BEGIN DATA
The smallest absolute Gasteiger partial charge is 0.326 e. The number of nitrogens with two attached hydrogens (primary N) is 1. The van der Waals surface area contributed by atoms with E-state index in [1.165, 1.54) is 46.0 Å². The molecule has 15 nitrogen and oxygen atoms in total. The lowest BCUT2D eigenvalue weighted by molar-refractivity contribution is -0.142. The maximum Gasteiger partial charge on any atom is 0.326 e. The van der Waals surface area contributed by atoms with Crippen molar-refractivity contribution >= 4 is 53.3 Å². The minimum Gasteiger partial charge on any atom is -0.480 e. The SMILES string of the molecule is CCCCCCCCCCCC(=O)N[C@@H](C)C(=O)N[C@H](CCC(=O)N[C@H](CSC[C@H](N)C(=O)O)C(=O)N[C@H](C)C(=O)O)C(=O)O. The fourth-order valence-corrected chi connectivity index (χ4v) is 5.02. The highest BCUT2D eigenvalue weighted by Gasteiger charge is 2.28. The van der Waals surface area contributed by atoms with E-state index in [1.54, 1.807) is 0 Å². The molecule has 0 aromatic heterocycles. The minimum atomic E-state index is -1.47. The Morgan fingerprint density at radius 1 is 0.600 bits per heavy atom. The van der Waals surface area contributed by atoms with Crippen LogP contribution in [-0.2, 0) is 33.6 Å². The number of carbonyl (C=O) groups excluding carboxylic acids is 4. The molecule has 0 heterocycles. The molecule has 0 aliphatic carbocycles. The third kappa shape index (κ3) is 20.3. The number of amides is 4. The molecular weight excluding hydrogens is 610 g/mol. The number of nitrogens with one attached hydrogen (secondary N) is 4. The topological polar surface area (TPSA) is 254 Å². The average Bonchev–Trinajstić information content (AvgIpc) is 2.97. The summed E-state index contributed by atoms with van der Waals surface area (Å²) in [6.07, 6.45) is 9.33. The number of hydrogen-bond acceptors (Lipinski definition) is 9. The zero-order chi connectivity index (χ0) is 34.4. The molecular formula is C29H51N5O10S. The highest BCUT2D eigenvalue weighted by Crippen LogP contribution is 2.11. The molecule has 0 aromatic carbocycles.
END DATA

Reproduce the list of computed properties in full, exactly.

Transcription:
The smallest absolute Gasteiger partial charge is 0.326 e. The number of nitrogens with two attached hydrogens (primary N) is 1. The van der Waals surface area contributed by atoms with E-state index in [1.165, 1.54) is 46.0 Å². The molecule has 15 nitrogen and oxygen atoms in total. The lowest BCUT2D eigenvalue weighted by molar-refractivity contribution is -0.142. The maximum Gasteiger partial charge on any atom is 0.326 e. The van der Waals surface area contributed by atoms with Crippen molar-refractivity contribution >= 4 is 53.3 Å². The minimum Gasteiger partial charge on any atom is -0.480 e. The SMILES string of the molecule is CCCCCCCCCCCC(=O)N[C@@H](C)C(=O)N[C@H](CCC(=O)N[C@H](CSC[C@H](N)C(=O)O)C(=O)N[C@H](C)C(=O)O)C(=O)O. The fourth-order valence-corrected chi connectivity index (χ4v) is 5.02. The highest BCUT2D eigenvalue weighted by Gasteiger charge is 2.28. The van der Waals surface area contributed by atoms with E-state index in [1.54, 1.807) is 0 Å². The molecule has 0 aromatic heterocycles. The minimum atomic E-state index is -1.47. The Morgan fingerprint density at radius 1 is 0.600 bits per heavy atom. The van der Waals surface area contributed by atoms with Crippen LogP contribution in [-0.2, 0) is 33.6 Å². The number of carbonyl (C=O) groups excluding carboxylic acids is 4. The molecule has 0 heterocycles. The molecule has 0 aliphatic carbocycles. The third kappa shape index (κ3) is 20.3. The number of amides is 4. The molecular weight excluding hydrogens is 610 g/mol. The number of nitrogens with one attached hydrogen (secondary N) is 4. The topological polar surface area (TPSA) is 254 Å². The average Bonchev–Trinajstić information content (AvgIpc) is 2.97. The summed E-state index contributed by atoms with van der Waals surface area (Å²) in [6.07, 6.45) is 9.33. The number of hydrogen-bond acceptors (Lipinski definition) is 9. The zero-order chi connectivity index (χ0) is 34.4. The molecular formula is C29H51N5O10S. The highest BCUT2D eigenvalue weighted by Crippen LogP contribution is 2.11. The molecule has 0 aromatic carbocycles.